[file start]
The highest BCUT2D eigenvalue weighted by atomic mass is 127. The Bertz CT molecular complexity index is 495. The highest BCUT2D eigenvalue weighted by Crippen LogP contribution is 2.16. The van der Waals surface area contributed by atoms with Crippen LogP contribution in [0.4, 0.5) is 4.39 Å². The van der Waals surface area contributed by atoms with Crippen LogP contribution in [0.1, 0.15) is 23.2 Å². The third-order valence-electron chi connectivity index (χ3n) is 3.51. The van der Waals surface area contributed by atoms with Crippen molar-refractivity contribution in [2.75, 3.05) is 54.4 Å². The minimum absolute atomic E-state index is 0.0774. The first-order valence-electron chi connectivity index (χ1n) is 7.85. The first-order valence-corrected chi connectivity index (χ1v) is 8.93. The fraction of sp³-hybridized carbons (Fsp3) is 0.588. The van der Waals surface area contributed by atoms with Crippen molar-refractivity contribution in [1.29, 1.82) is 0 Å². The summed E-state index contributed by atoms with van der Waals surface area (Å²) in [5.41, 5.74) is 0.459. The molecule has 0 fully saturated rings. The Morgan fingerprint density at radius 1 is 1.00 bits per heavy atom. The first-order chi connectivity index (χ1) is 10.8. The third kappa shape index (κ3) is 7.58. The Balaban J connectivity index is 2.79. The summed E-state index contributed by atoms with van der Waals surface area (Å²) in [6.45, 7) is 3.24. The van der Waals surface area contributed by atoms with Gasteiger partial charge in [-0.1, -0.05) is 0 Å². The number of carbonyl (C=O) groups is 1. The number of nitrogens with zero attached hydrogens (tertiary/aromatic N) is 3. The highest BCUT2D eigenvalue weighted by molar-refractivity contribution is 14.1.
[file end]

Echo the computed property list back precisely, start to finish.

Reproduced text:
The highest BCUT2D eigenvalue weighted by atomic mass is 127. The Bertz CT molecular complexity index is 495. The highest BCUT2D eigenvalue weighted by Crippen LogP contribution is 2.16. The van der Waals surface area contributed by atoms with Crippen LogP contribution in [0.4, 0.5) is 4.39 Å². The van der Waals surface area contributed by atoms with Crippen LogP contribution in [0.1, 0.15) is 23.2 Å². The third-order valence-electron chi connectivity index (χ3n) is 3.51. The van der Waals surface area contributed by atoms with Crippen molar-refractivity contribution in [2.75, 3.05) is 54.4 Å². The minimum absolute atomic E-state index is 0.0774. The first-order valence-electron chi connectivity index (χ1n) is 7.85. The first-order valence-corrected chi connectivity index (χ1v) is 8.93. The fraction of sp³-hybridized carbons (Fsp3) is 0.588. The van der Waals surface area contributed by atoms with Crippen molar-refractivity contribution in [1.29, 1.82) is 0 Å². The summed E-state index contributed by atoms with van der Waals surface area (Å²) in [5.41, 5.74) is 0.459. The molecule has 0 fully saturated rings. The Morgan fingerprint density at radius 1 is 1.00 bits per heavy atom. The first-order chi connectivity index (χ1) is 10.8. The third kappa shape index (κ3) is 7.58. The Balaban J connectivity index is 2.79. The summed E-state index contributed by atoms with van der Waals surface area (Å²) in [6.45, 7) is 3.24. The van der Waals surface area contributed by atoms with Gasteiger partial charge in [-0.1, -0.05) is 0 Å². The number of carbonyl (C=O) groups is 1. The number of nitrogens with zero attached hydrogens (tertiary/aromatic N) is 3. The highest BCUT2D eigenvalue weighted by molar-refractivity contribution is 14.1.